Elizabeth Levine spends almost every waking moment outside of class at the Madison Field Headquarters of Barack Obama's campaign. Though she's too young to vote, she sees it as a way to make a real difference.
"A lot of people feel like very small fish in a very big pond," says Levine, 17, a senior at West High. "It's not just the people on top that can make a difference."
Levine is one of dozens of Madison high school students actively engaged in Obama's statewide Campaign for Change. She works as an unpaid intern, through a program run by the campaign for high school and college students. Collectively, they make the Monroe Street campaign office ground zero for one of the most youth-centric campaigns this state has ever seen.
This fall, high school students from throughout the Madison area are devoting at least 15 hours each week - and some considerably more - to Obama's Wisconsin campaign. Nationally, Obama's campaign cites as one of its goals to support "a new generation of leadership that believes, like Sen. Obama, that real change comes from the ground up."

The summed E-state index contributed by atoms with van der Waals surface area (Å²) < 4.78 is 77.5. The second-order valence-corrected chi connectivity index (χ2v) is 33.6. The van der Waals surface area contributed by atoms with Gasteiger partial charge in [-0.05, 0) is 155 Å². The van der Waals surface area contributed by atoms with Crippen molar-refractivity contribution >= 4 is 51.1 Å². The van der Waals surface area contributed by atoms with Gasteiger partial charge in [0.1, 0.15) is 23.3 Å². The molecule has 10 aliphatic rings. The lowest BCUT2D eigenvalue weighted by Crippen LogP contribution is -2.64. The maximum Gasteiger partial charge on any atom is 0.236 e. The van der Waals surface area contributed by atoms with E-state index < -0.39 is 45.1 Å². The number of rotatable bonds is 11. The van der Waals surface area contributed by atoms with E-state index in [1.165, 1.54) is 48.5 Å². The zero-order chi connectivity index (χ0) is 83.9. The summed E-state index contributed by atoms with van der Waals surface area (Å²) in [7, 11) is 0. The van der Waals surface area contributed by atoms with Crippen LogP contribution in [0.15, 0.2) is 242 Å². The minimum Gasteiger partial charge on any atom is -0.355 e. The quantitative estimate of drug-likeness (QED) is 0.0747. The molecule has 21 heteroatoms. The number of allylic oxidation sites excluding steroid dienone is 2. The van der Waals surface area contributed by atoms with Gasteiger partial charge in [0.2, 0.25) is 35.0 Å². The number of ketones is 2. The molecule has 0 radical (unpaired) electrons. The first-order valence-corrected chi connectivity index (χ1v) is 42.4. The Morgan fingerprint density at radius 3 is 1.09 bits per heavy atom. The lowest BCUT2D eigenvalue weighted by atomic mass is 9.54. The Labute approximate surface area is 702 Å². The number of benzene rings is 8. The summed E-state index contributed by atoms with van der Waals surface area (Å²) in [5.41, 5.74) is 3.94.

State campaign spokeswoman Heidi Hubmann oddly refuses to say how many high school students serve as interns and volunteers. She calls this "internal campaign information."
But Mary Ellen Block, Obama's deputy regional field director for the Madison area, says the campaign has selected an equal number of high school and college interns (there is an application process). And they are charged with significant responsibilities, not just getting coffee.
"Interns are treated as equals" by campaign staff, Block says. Working side-by-side with the campaign's eight Madison-area field organizers, students gain a strong understanding of the nuts and bolts of running a grassroots campaign.
Levine, for instance, says she's made thousands of calls to persuade local residents to support Obama. She's also helped with voter registration efforts, staffed house parties and other community events, and knocked on doors across Dane County.
Block calls the "outpouring" of young volunteers an integral component of this campaign. But come November, what difference will the under-18 set actually make?